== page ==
RS: Absolutely! Commodity groups work for farmers by lobbying and advocating on their behalf and making the various levels of government aware of how change impacts their members. Many commodity groups were members of committees who worked to show the Alberta government how Bill 6 would impact the farming communities. Currently, almost every commodity group I can think of has put forth submissions to the Department of Finance regarding the July 18, 2017 proposed tax changes. Commodity groups are also a great way of putting farmers in touch with the experts who can offer insight into the changes and provide practical solutions on how to manage the change.
ASG: What does the future look like for further changes? What is going to impact farmers in the immediate future?
RS: There are a number of changes that the Minister of Finance has put forth that could impact the future taxation of farmers, including:
- The elimination of deferred grain cash tickets,
- Restricting who can use their capital gains deduction on the disposal of qualified farm property, and
- The corporate taxation of passive income in excess of $50,000 (i.e. rental income from farmland, seismic payments, and oil and gas).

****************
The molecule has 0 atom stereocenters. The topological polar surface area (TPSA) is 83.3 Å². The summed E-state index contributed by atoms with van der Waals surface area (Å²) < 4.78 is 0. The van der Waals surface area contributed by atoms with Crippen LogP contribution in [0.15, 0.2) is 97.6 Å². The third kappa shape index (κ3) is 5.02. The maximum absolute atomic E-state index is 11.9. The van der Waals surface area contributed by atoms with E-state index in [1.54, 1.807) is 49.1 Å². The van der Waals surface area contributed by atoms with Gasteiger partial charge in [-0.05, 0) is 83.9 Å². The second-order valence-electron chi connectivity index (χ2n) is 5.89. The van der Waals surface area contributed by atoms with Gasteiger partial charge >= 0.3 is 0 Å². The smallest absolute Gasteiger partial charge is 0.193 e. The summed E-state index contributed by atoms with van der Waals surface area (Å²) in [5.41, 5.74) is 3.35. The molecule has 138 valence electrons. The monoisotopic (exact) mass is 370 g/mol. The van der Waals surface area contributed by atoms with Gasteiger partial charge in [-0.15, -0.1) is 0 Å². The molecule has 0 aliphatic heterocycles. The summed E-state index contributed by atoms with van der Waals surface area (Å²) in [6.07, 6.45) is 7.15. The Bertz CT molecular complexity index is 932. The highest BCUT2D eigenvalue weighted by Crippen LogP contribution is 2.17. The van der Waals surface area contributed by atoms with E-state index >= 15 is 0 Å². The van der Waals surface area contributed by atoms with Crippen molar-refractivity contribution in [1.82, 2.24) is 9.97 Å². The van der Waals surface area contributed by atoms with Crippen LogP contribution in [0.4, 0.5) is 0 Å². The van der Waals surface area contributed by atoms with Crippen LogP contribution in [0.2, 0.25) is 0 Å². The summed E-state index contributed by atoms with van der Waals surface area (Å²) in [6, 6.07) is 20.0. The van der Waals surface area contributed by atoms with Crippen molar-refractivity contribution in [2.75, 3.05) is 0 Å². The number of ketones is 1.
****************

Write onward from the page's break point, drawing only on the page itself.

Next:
It should be noted that all of the above are only proposals put forward by the Minister of Finance. In mid-October, the Minister issued three separate press releases stating that some of the changes they proposed on July 18, 2017 are now being adjusted or removed. But as of this writing, no further draft legislation has been released. That makes it very hard to really understand what Finance has changed.
The farming community needs to be aware of how each item could impact their current operations and their future plans. It is important for every farmer, regardless of whether they farm in a proprietorship, a partnership, a joint venture or a corporation, to speak with an adviser who is well-versed in these areas and who can help develop a plan on how to address these potential changes.
Similarly, the proposed changes in Bill 17, which will be effective Jan. 1, 2018, will force farmers to consider things like minimum wage, vacation pay and statutory holidays. As with the proposed income tax changes, discussing the impact of Bill 17 on your operations with your adviser will help you understand what you need to have in place by the New Year.